With Dr. Jane Aronson, "The Orphan Doctor"
We cannot fully understand the specific circumstances of little Mercy in Malawi, the three-year-old girl Madonna wants to adopt -- can her grandmother care for her, for example -- and we agree that "adoption is not the answer."
But, with 145 million orphaned and abandoned children in the world according to UNICEF, there should be at least one -- maybe in Malawi -- who would benefit by being adopted by an American. Or a German. Or even a Japanese. Maybe even a doctor or lawyer in Malawi itself.
Madonna has been accused of slinging her new baby on her hips the way another woman might choose a new handbag, but when Madonna is asked why she chose Malawi, she answers candidly, "I didn't, Malawi chose me."
"Madonna is supporting the lives of countless other orphans and vulnerable children throughout Malawi. That fact often gets overlooked," adds Philippe Van Denbossche, executive director of Raising Malawi.
The two of us writing this article know about orphans and have witnessed orphan care in the developing world. We are both committed to local family care if possible. But let's be real here: It is not always possible. Adoption is not the solution for the world's needy orphans, but neither is it a bad thing.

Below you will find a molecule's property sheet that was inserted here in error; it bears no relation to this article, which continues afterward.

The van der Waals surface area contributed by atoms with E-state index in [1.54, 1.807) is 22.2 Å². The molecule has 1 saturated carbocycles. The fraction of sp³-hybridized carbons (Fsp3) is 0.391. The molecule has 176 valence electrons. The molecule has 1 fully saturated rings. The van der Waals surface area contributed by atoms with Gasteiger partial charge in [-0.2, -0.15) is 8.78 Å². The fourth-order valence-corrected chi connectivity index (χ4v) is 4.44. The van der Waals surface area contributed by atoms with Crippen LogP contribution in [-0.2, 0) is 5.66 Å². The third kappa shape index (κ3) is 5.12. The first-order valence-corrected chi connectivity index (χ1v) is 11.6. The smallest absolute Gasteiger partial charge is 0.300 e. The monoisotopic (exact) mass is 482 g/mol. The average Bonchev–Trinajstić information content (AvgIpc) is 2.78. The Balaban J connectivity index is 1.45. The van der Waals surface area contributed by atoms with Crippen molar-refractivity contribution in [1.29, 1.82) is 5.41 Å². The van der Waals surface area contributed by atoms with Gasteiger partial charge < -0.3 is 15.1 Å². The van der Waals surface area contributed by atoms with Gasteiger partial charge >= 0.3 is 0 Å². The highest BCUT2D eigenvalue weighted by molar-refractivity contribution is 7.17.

Jane Aronson is a pediatrician who helps orphaned children through her organization, Worldwide Orphans Foundation. She strongly believes a child is never better off in an orphanage. Depression, developmental delays, and attachment disorder in orphaned children is a tragedy and a loss of human capital.
Let me tell you about an orphanage I visited in the developing world. Thank God it is one of the worst, but you tell me if you think intervention could help. I found my own son in conditions not much better. He is in New York City now, playing with his friends.
We walked down the muddy path, the steps cut into the dirt ran with water. They were covered in garbage, making them quite slippery. The house sat on a forty-foot ledge on the mountainside, with a tiny dirt yard surrounding it.
Two girls dressed in rags sat in the dirt, cutting up a chicken on the ground. They stared at us blankly as we walked by and said hello to them.
The staff greeted us. They were old and tired, and seemed quite bitter. They welcomed us into the home, which had a porch wrapped around a central room. The porch was dark, dank, and full of rusty bunk beds with no mattresses.
The staff explained that the children wet the beds so frequently that the mattresses had rotted away. Or perhaps they had removed them. Now the urine from the children on the upper bunks could simply fall onto the children in the lower bunks.
Generally these sorry institutions prepare well in advance when they expect visits such as ours, so we can never really see the real human devastation that festers in these orphanages.
With no ventilation, the odor of human waste mingled with sweat, as everything simmered in the tropical heat. I began to gag, and I had to leave for air outside. Forty children lived there, they informed us, and could we fund them?
I felt these women were not capable of using wisely any funding they might receive. The children needed to be removed immediately. All of them looked extremely lethargic and sick from malnutrition and abominable conditions.